Hang him.

Featured Videos

Your JavaScript is turned off or you have an old version of Adobe's Flash Player. Get the latest Flash player.
Treatment for Childhood Epilepsy Heats up Medical Marijuana Debatei
X
Shelley Schlender
July 24, 2014 6:43 PM
In the United States, marijuana is classed as an illegal drug by the federal government. But nearly half the states have legalized it, to some degree. Proponents say some strains of marijuana might have exceptional health benefits, for treating pain or inflammation in chronic conditions such as cancer, multiple sclerosis and epilepsy. Shelley Schlender reports on a strain of medical marijuana developed in Colorado that is reputed to reduce seizures in childhood epilepsy
Video

Video Treatment for Childhood Epilepsy Heats up Medical Marijuana Debate

In the United States, marijuana is classed as an illegal drug by the federal government. But nearly half the states have legalized it, to some degree. Proponents say some strains of marijuana might have exceptional health benefits, for treating pain or inflammation in chronic conditions such as cancer, multiple sclerosis and epilepsy. Shelley Schlender reports on a strain of medical marijuana developed in Colorado that is reputed to reduce seizures in childhood epilepsy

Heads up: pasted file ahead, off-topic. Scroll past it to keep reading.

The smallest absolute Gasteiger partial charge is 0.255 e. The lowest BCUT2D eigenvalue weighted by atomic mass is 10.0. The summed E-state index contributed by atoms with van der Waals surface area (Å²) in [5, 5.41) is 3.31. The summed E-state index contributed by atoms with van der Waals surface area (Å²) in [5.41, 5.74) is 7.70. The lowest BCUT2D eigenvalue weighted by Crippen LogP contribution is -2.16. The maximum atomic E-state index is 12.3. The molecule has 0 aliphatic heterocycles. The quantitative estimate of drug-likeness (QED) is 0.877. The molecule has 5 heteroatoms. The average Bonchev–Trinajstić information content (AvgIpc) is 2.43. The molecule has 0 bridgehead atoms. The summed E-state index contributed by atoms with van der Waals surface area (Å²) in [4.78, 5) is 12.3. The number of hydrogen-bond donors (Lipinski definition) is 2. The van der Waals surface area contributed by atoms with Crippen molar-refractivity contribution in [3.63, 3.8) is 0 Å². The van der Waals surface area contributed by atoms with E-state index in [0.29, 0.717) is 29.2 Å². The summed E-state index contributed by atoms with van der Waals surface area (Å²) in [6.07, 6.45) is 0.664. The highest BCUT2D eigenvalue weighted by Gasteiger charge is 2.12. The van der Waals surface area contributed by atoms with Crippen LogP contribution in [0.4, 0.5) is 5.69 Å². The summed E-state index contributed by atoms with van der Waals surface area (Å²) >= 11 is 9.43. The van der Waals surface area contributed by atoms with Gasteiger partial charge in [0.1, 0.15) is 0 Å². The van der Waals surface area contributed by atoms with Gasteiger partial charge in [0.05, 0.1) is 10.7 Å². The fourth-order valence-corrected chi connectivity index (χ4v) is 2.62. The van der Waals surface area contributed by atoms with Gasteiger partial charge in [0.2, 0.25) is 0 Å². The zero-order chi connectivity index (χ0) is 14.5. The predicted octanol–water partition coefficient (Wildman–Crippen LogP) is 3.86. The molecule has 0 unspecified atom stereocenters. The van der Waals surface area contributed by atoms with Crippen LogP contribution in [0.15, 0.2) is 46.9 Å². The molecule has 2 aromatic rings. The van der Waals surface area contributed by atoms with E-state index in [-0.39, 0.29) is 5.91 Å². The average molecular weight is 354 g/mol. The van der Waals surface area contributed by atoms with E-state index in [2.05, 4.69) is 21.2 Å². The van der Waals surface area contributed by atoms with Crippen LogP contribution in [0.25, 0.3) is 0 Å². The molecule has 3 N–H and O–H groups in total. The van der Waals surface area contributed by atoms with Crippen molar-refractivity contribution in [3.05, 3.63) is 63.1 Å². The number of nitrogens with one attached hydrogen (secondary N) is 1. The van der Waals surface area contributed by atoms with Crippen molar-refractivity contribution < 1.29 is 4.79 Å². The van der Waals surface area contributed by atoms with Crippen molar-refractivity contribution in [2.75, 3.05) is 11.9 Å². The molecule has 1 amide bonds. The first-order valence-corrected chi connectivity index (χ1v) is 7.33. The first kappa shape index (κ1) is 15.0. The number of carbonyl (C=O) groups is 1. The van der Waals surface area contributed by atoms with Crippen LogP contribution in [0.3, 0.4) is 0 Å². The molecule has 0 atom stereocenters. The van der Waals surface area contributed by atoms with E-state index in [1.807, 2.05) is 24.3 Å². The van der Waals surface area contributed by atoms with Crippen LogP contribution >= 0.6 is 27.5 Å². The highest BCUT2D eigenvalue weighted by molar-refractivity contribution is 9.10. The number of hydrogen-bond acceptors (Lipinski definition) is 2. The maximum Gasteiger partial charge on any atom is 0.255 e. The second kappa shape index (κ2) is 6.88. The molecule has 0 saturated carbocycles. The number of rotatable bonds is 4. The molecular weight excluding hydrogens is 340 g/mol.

Video

Video Airbus Adds Metal 3D Printed Parts to New Jets

By the end of this year, European aircraft manufacturing consortium Airbus plans to deliver the first of its new, extra-wide-body passenger jets, the A350-XWB. Among other technological innovations, the new plane will also incorporate metal parts made in a 3-D printer. VOA's George Putic has more.
Video

Video Death Toll From Israel-Gaza Conflict Surpasses 700

Gaza officials say a shelling hit a compound housing a United Nations-run school in the Gaza Strip, killing more than a dozen people, during an Israeli offensive in the area. Heavy fighting between the Israeli military and Hamas militants continued on Thursday, pushing up the death toll. So far, more than 730 Palestinians and 35 Israelis have been killed in the conflict. VOA's Scott Bobb has the latest from Jerusalem.